Watercolour painting on flowers | Surbhi Bahl | Skillshare

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Taught by industry leaders & working professionals
Topics include illustration, design, photography, and more

Watch this class and thousands more

Get unlimited access to every class
Taught by industry leaders & working professionals
Topics include illustration, design, photography, and more

Lessons in This Class

7 Lessons (27m)
    • 1. Introduction and the art materials needed

      1:56
    • 2. Sketching roughly with a pencil

      3:05
    • 3. Light washes with lighter tones

      5:23
    • 4. A shade darker

      4:13
    • 5. Little detailing

      4:19
    • 6. Adding the contrast

      5:46
    • 7. White highlights with acrylic white

      2:25
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12

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About This Class

I came across this beautiful wing chair with designs of flowers and wanted to capture a section of it, and bring it out in watercolours. Let's create some magic with the medium which is always a bit unpredictable, and which allows us to build from light to dark tones with our shaky hands!

We need the following art materials:
1. Water colour set - cakes/tubes
2. Thin brush
3. Water container
4. Pencil
5. Dry cloth
6. White acrylic paint (optional)
7. Thick paper of at least 140-150gsm

668840c2.jpg

Meet Your Teacher

Teacher Profile Image

Surbhi Bahl

Artist, Illustrator and Graphic Designer

Teacher

Hello and namaste! I'm Surbhi, a Delhi based artist who loves to create and teach along with my cup of coffee. I graduated in MA Fine Art in painting from Chelsea College of Art & Design, London and have worked as a graphic designer along with my studio work, and have exhibited at art exhibitions widely. I love drawing, shading, painting, animating, creating comics in various mediums and I'm here to share some great tips and shortcuts on how to bring out super impactful works. You can check some of my works on my Instagram and a few video animations here on Vimeo. 

During the lockdown I have been teaching art online at Preply along with other platforms, so feel free to get in touch if you need any great personal tips and new methods:)

I a... See full profile

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Transcripts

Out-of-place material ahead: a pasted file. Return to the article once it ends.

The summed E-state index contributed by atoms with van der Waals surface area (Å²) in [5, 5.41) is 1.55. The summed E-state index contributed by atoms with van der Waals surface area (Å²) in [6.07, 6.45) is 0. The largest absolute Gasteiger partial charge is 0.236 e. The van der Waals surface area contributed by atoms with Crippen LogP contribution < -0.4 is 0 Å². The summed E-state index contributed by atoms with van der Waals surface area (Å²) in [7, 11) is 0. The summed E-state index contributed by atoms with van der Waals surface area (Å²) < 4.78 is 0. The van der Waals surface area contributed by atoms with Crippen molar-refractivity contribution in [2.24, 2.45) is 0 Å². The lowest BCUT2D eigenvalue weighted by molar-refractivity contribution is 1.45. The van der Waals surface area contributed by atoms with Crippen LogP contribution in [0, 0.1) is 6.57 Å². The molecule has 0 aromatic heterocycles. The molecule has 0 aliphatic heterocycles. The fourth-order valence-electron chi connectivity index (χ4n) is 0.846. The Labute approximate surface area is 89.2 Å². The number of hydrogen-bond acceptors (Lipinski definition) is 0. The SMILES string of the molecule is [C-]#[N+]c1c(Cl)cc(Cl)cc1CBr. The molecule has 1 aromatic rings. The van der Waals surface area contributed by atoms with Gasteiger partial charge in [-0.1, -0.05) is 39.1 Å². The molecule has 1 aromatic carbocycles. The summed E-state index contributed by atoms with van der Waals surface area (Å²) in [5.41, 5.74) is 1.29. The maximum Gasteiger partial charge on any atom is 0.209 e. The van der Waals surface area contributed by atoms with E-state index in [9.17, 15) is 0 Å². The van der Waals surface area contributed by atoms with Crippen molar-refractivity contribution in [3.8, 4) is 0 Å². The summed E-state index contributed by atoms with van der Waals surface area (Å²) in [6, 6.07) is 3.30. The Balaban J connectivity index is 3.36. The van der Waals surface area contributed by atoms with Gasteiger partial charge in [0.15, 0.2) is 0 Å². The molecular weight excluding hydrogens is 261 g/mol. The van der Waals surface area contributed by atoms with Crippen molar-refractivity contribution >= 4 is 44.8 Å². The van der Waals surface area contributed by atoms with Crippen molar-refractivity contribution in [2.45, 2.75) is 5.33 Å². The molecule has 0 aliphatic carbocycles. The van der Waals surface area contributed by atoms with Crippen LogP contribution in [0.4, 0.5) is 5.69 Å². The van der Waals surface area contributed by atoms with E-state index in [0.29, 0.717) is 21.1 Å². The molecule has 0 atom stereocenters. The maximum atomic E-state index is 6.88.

1. Introduction and the art materials needed: Welcome to my class. I'm here in the lovely hills from one of my travels. And I have a makeshift studio, a little messy table. And here I saw a beautiful wing chair and I thought I'll capture a section of it for the class. And these are lovely peony is, if I'm not mistaken or a day I decant, I hope I'm right. A family of rules, I suppose very similar. And I'm creating them in watercolors. Watercolors is all this fine, isn't it? The scholars study how are we going to go from light to dark? Very important point to note in watercolors. First we're going to build it up with the pencil. Then build it up with the lighter shade, with the washings and then the darker tones. So for this class we need the watercolor set. I have the cakes, which are very useful for my travels. If you have the tubes, that's fine as well. I have a makeshift palette, a 10 brush water container, and a dry cloth which is below that, pretty much it. And the paper can be a tick quality of at least a 140, 150 GSM so that it doesn't get lumpy. And the last section of the class, it's optional if you have white acrylic paints to give the final highlights. Let's see how it builds up. If you That's an optional one. And I, for the project, I hope you pick up a section of the venture. I have taken this part if you want the same or any other part of the venture to capture the nobly peonies and the leaves and the stem. So let's study this in watercolors and build it up. Watercolors after all are very unpredictable. We do now it's going to be. So I would love to see everyone's works. So look forward and happy creating. And hello again from the hills. 2. Sketching roughly with a pencil: Looking at the section of my lovely wind chair, let me begin. I've cropped out the section that I'm going to be finally drawing out. And hope you start as well. The stem. Beautiful big roles. I'm just drawing a very rough with the pencil. I'm not going into details, just getting the form right. This is the insight, but all this is going to be beautifully covered with watercolors. And this is the stem again coming back now that we draw bigger petal, the leaf. Now the leaf and another leaf. See the way I'm holding my pencil. And that's pretty much the way we're going to be holding the brush as well when we're doing watercolors. So keep that in mind. Another leaf. So coming back here to the stem, then we go up and make a little bud, budding little flower, the future. Some leaves coming out through them. And it's good enough. Let's take the stand behind this leaf and some little bit of orange flowers. What do you think? So we'll draw the center first. Rough outline, that center hill rough outline. And some leaves here. Remember this is just a reference for my little picture, not little, but of nice venture with a white background. So I'm not going to be doing anything. I'm just going to need the background incidence. And maybe I can just stop in this part. We just kept, you know, small section. And so this is our work. I think we are good to pick up a brush and a watercolors. And let's start painting this little section. 3. Light washes with lighter tones: So here I am with my watercolors set. I have the kx, which is pretty useful as well, along with the Duke that you may have, that's fine. You still need a palette. I have a rough plastic lid and I need a water container and a thin brush. That's what I have here. Along with that, any dry piece of clean clot. So with these objects in mind, with these materials, I mean, let's start. The basic rule of watercolors is always, always go from light to dark. So I'm going to be building up. I'd take a little bit of the pink, bringing it to my palette here. It's kind of light going to dip some water, some more here and mature remap added water and spread it out. Now another rule of watercolors is, It's a little funny way, but yes, I over C tried to pretend as if you had this leg electrocuted. So keep moving like we've drawn the rough shape. So move as if you're some electric shock that's happening. This way. You don't get to stay in one place too low. But yes, of course, define the edges. But once the urine side given them wash, dip it in water. To put on the ballot. Come back, you keep moving. My little pink petals. Remember we're going light to dark so you don't have to focus too much about bringing the dark, but as yet. And try not to overlap. This is pretty much my pink flower. I could define the shape under More. This is the bud. And that's pretty much towards going to be my first goal for the pink one. Now, let me typically my brush decoder bit of orange. Bring it up to my palette here. This is Photo, little bit of orange flowers, a couple of them that I picked out. Again. Your hand is electrocuted and falls to move quick. Little water so that we have the wash effect. And watercolors. We like to move in layers, but gradually years because we have to wait for it to dry. So we've done the pink and orange, let's bring out our green. So again, we'll start with the lighter green. Bring it here. Any part of the palate doesn't matter. Let's begin. The percent water. My electrocuted hands. And little leaf here. I do hope you have a thick paper. If you have 10, you'll already come to know that the pages getting NumPy minuses well little bit towards 150 GSM. But still, it's always important to not to be in one area too long that water collect so we have to keep moving. Remember this is only the first quote. And the light green. Or do we leave or to speak here? Maybe we'll come back to that. And yes, take some green and work on the stem as well. So lovely dark green stem. But again, we're going light first. Let me scooper my pink that we left here. So heavy covered everything. I think so. Maybe a little green here as well. And maybe in a year. So that's pretty much it. Our first layer, Let's wait a few minutes, depending where you are, the weather, let's wait for it to dry. You might see there's a bit of a shine here. It's going to go away. That's the water and the reflection that's coming of the night, the spotlight. So let's wait and meeting the next step. 4. A shade darker: So we're continuing with the works. I always like to have a rough sheet of paper as I'm working on. Because this way I get to test the colors as well. And if it's dark or if it's the tone instead of applying on the ballot and then bringing it here. So from my set, let me take R for example. Let's see how this would be a darker pink. Bring it here. Let's put it a bit in water and bring it back. Let me check. I think so it's a darker tone then what we have. So we're good to add our second layer of a darker tone. So here again in my electric utility hands, let me put it up on certain areas. Moving. We're not copying it exactly as it is in the fabric. But if we're just looking at the areas where a dark and light so that we can get a good, good contrast. And then our center part is the darkest. So maybe it's not overlapping with what we've done. So perhaps I could pick up C, dark brown. And Mexican might think. This cake set that I have is a Japanese ones really needed quite advanced. I don't get all the color options, but here it gives you a lot of freedom to mix. Maybe I'll take the job black as well. So that's the doughnut I have been doing inside part of the w bar. Again with my shaky hands. We never been like this. And just keep moving when they give very light. And I can quantum gradients, some of the dark areas. I hope you're making lots of mistakes. Because sometimes mistakes and watercolors comes to our advantage. So we're not copying it exactly. Watercolors are always so unpredictable. We don't know how the final word is going to be. There's lots of white here, so I'm going to leave that and bring the outside part. Let me come to the little bud here. The Living Future floor. That's going to bloom. So I'm getting dark hill. They can pick up some pink as well. The dark thing that I started with, work a little longer nights groups the water runs out, so it's watercolor after all, we're not doing too much solid pips. Yes. And let me take out orange, mix it with the polarity, the dark color that are heavier and work on the darker tone of orange with the maybe. So remember, I've just picked up two floors of the orange. Feel free to pick up more. It's your canvas. You want to fill it up. I've just taken on a sample here and filling it up slowly. So that's with our floors. And let me finish this one nicely with a nicer pink light areas given a wash. But I'm going to be adding another layer of the floor. Yes, it's not. It. Let's meet in the next step for the leaves. And the stems are adding a darker shade of green. 5. Little detailing: So remember we had worked on a lighter shade of green for the first good. Let me pick up, scoop out a little darker one, maybe mix it with the other dogs that I have. So if you have two shades, That's also fine. I have four, which is pretty useful for me because I love drawing nature increase. So it's always nice to have ownership family of greens, but if you just have light green, so in the next step, work only on the dark web. So that's my green. Let me test it out. Yeah, it's good. If I want to add a little darker stone, I could take not just my dark green, but I could use black as well to give out even a darker dog. And let's begin with the flowers, I'm sorry, the leaves. Dependent water. I don't want too much of a solid effect. Always good to see your work with little bit of blurry eyes. It helps, trust me. It comes out even more. And keep moving. The doctrine here on this leaf here and bring it up. And print got two different veins of the work here and the dark dots here. Let's work further on it. Let me scoop all the green, the darker green, and maybe a little bit of black. So understand if you'll notice one side is dog and the other side is light. So I'm gonna go, Let's pick up the left side. Dark. Whoops, come out. Okay, It doesn't matter, Be careful. It's a bit too dark. I'm going to give it a wash and be careful with the next one. Dog only on the left or the top bar to the stem. It looks running doesn't inhibit the contrasts. We don't wanna make it a flat screen. Oh, there was a bit of pink here. We could have added. Okay, This leave work on the dog, but inside weren't already looking quite pretty. This leaf, we can add an arc here. And as I'm doing it, I think my flowers quite enough drying as well. Well, that's why it's good to work section by section. Come back to where I started. Now I could bring out some lines. Go this beautiful big leaf here as well. So many elements in the world, right? You don't get to, you miss out so much engrossed in one section. That way it's important to see your work from far. A big leaf, which is just true for my imagination. And that's our second coat told actually, and that's come back with our final touches of the watercolor set. But yes, I, like I said, there was an pink. I could have just done. Well, it's Cooper the pink that's already on my palette. Just a different flower hanging their little one. And the green on top. So that's pretty much it, I think Enter, Let's come back with our very final touch. 6. Adding the contrast: For the final touch, I'm going to be quick. I'm going to pick up my dark green. Mix it here. Little bit of black again, mix it here. So I have a sort of a darkish don't know me. Do a little inside part of this Florida nectar areas too dark, so green, but I'm just debris and water. And add a little greenish dots here. It's not green, yerba, to let it be, doesn't matter on this one. Final bit of green here. And as I'm quick as well, orange water. I don't deny need a palette. Maybe spread it with my little shaky hands. Spreading the green. Moving top and come back to a darker green. Water. Come bring a little dark dawn in certain places, not everywhere. Just to have a stunning contrast. On the top of this leaf. Top of this one. This one side on this one. I think we're done with the greens. Let's come back to our pink. And finally Dutch. And the girl, my pink here. Bring it on the ballot. And let me define the final bit. Dolby going light to dark, but I'm just adding a bit of highlights that again. That's fine. What I like to do is if I if I were to have done a lot of pink everywhere, I would have added a little white. Dawn is difficult to add. We don't have white watercolors, right? I mean, if you equate smudged because I keep adding mixing colors in it. We don't have white begun add white on there. So what I like to do sometimes is add a highlight of white with acrylics. Just it's a personal choice, but or you could maybe added with white crayon, just the final bit of highlight. And let's add a bit of, maybe say a yellow and side it's not really yellow, but to see a yellow ocher, just a tiny pinch of it. Going to directly floors, sort of facing this way towards the wind. Coming back to the dark area. Mixing a bit of brown. I'm going to bring the contrast to this loop pattern that's behind under this. So this is the white area. Remember, let me take some water. Drag this dog barks so that I know have dark everywhere I think. Oops, we'll do doc. Water's pretty quickly. Shake your hands. See if the blurry eyes and maybe a dash of pink here as well. On the top only dash here as well. So tiny drop of pink there and maybe a petal. The future battle. We done with orange. And maybe because I have some green left, I hate to waste paint. So maybe I'll do a leaf here. And you don't have to draw anything. But if you feel you want to extend a little bit, feel free to add your lines. Split better, isn't it? So that's whether China's coming. So that's how we built up a watercolor. And I think this is pretty much the final bit. It may be a little messy, but that's all right. We're here, we're here to learn how we built it from light to dark. So I hope you've enjoyed creating your section of the Florida of your choice. That's what I joined that I hope you pick up something that I love to see you as well. Thank you for joining. 7. White highlights with acrylic white: A little extra bonus. I've got my white acrylic set here. The tube. I'm just going to take a little bit like I was talking about the highlights. Let's see how it looks with white acrylic paint. The trick is not to use much water. I've dipped my brush in water for lag 1 second and I dried it with a dry clot. Maybe scoop out the white and add the highlights here where I see it with my little blurry eyes. So like I said, with watercolors is tricky to bring that extra light back once you've gone light to dark. So I'm using acrylics like a solid color. Little bit at the tip. I anyway, left it out, but just to give it a few extra, extra. I love white. I always like I try to buy as much white as possible. So that's our highlight here. Let me take out some more white. Maybe for the orange flowers at the bottom. There's not too much highlight, but just to add a contrast, this white that I have is anyway, quite water-based. So I'm trying not to use any water in my brush. Coming back here. Finish the light a little bit here. And maximum here. In fact, you don't even need to take it out from the palette. You can just scoop it out here with the site to get a more solid feed and there's no water. So feel free to do your work on the easel and then work on it and see where the extra highlights can come. So I love using the white, not just for watercolors, but I even put it on top of oil pustules or, you know, any kind of shading.